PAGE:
Some of the coverage in the English-speaking media has been misleading. This is no spur-of-the-moment, go-it-alone mission. Before leaving for Moscow, Macron spoke to President Joe Biden (twice), to Boris Johnson, the German Chancellor Olaf Scholz and the leaders of most of the European nations with Russian frontiers.

He will be speaking at length to the Ukrainian president, Volodymyr Zelensky, on Tuesday. Some of the Anglo-Saxon coverage of last night’s press conference complained that Macron did not push back against Putin’s mendacious and one-sided presentation of the origins of the crisis.

This is not so. Macron went out of his way to praise the Ukrainian president’s “sang froid” and good sense. He pointed out that having 130,000 Russian soldiers massed on the frontier would make any country “nervous”.

He defended the West’s rejection of Putin’s maximalist demand that Ukraine should be permanently excluded from Nato. He also dismissed Putin’s demand that the admission of former Soviet satellites into the western alliance more than two decades ago should, in effect, be reversed.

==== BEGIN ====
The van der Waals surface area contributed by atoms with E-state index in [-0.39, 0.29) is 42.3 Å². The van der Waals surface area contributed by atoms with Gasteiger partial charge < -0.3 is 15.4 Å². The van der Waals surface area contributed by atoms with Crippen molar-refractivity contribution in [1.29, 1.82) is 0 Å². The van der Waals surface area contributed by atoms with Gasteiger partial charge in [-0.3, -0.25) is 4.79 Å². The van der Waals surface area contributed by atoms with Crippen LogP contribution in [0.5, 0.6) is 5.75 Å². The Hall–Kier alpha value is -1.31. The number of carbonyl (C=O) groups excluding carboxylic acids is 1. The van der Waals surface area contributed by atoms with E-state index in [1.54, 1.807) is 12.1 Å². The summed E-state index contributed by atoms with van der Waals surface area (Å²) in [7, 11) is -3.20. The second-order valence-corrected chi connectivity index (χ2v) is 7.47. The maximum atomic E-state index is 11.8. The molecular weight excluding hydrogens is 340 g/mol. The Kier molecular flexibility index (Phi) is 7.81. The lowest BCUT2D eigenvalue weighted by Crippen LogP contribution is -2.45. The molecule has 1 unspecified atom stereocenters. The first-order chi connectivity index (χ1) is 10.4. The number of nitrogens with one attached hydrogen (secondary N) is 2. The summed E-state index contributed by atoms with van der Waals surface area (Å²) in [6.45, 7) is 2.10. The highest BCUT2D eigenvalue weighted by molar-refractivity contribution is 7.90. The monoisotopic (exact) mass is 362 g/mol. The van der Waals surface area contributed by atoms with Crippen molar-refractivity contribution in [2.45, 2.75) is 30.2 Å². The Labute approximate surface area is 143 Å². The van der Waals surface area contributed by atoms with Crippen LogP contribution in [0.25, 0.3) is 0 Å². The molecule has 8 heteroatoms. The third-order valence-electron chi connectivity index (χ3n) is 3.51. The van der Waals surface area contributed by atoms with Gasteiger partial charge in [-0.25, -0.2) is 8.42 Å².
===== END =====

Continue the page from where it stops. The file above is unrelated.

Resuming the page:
So what is there left to talk about? Lots of complex stuff which I won’t go into in detail. But Macron’s peace mission seems to have three main objectives.

One, to defuse the immediate tension and prevent a war, either deliberate or accidental. It remains to be seen whether Putin’s promises on troop movements yesterday are a step in that direction.